By Nick BeJeaux
Working Congress is a funny title for a book about the current roster of representatives in the House and Senate, but LSU professor Robert Mann’s latest book focuses less on the current state of affairs in Washington D.C. and more about the devolution in American politics since the 1960s and solutions to today’s legislative gridlock.
Working Congress: A Guide for Senators, Representatives, and Citizens is a collection of discussions from the Breaux Symposium, named for the former Louisiana Senator John Breaux who is famed for his bipartisanship – a rare commodity these days, by all accounts. Each chapter of the book entails perspectives from former members of Congress and academics on the current situation in the Capitol and explores in depth a diverse set of solutions that could alleviate the gridlock. But this book does more than talk the talk – it definitely walks the walk.
The description of this book as a guide is spot on. Every fact is cited; pointing to this or that poll, other works by the contributors, and independent studies. So aside from offering the biting, well-constructed critiques of our political system, it isn’t so pompous as to be incomprehensible by students, journalists and even representatives that dispute the existence of climate change.
Mann edited the contributions from Mickey Edwards, Ross K. Baker, Frances E. Lee, Brian L. Fife, Susan Herbst, and Mark Kennedy, but provides a stirring introduction to the collection that more than prepares the reader for what is to come. Mann reflects on a time where representatives acted in fear of the judgment of history, rather than being reelected. He makes the sobering allegation that the 1960s was a “Golden Age” of American politics, despite it being one of the most tumultuous decades in our history. Consider the passage of the Civil Rights act in 1964, or of the Voting Rights Act a year later.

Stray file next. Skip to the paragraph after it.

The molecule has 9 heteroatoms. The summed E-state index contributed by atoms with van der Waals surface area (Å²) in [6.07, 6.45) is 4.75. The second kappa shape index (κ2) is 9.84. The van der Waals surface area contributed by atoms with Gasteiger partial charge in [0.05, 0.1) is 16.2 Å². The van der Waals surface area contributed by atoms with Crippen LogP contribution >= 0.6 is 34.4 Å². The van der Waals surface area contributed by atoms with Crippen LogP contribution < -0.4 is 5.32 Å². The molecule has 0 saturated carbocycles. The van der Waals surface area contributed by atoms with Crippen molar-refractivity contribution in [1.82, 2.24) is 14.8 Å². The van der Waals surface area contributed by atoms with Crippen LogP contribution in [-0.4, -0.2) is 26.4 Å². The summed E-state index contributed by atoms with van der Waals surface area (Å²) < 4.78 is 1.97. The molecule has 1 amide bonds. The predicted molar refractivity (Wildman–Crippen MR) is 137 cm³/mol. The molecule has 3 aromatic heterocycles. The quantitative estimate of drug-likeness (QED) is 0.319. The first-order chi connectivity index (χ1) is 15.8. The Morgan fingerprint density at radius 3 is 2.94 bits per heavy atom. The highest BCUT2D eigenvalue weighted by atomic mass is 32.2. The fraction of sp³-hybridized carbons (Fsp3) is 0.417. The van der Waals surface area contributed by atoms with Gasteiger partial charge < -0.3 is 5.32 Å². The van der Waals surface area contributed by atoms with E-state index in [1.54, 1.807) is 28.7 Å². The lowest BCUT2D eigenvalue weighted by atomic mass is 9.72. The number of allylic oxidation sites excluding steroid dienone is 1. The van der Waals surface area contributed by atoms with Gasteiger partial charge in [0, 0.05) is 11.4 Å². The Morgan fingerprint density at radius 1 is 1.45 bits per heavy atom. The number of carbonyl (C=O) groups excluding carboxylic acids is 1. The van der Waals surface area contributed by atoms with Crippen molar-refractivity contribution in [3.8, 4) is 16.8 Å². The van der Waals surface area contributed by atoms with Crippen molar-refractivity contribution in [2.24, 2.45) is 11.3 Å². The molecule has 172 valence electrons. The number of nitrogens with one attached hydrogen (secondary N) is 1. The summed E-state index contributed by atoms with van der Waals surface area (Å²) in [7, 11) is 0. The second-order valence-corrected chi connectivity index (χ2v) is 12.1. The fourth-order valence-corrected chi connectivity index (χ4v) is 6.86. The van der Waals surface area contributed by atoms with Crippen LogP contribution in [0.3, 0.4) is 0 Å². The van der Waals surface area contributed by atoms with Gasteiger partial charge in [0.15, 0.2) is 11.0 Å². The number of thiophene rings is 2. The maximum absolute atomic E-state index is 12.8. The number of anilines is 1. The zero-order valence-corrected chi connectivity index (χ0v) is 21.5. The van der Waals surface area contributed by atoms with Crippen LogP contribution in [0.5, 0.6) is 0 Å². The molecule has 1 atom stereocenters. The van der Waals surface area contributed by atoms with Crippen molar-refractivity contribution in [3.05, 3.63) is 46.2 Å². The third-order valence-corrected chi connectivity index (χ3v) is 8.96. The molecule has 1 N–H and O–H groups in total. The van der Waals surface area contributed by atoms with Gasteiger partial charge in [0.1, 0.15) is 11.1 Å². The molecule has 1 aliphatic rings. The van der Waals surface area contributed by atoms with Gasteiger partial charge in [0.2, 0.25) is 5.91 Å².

“The civil rights laws of the 1960s offer us some of the best examples of what is possible when political leaders transcend partisan political differences and consider more than just the immediate judgment of the voters,” Mann writes.
The ensuing chapters are very straightforward, hard-hitting and touch on what is specifically wrong with today’s Congress and the challenges that accompany bipartisanship. But there really is something for everyone, not just political nuts and activists. History buffs will surely enjoy Baker’s chapter, “The Ascent of Bipartisanship to the Congressional Reform Agenda,” and the advice offered by Kennedy in “Is Persuasion a Lost Art?” can undoubtedly be applied outside the realm of politics. This variety and flexibility makes Working Congress very well rounded for a book of only 120 pages and a must have for intrepid, though awkward, political science majors.
The timing of Working Congress’ publishing is perfect, or at least well done. A new Congress is set to take leadership of the United States in January, one lead by the GOP. Having read this book from cover to cover, I honestly hope that LSU and Mann can find a way to get a copy of this work into the hands of every Senator, Representative and voter, that we may learn the lessons of the past and avoid disaster in the future. Working Congress: A Guide for Senators, Representatives, and Citizens is available for purchase via Amazon.com.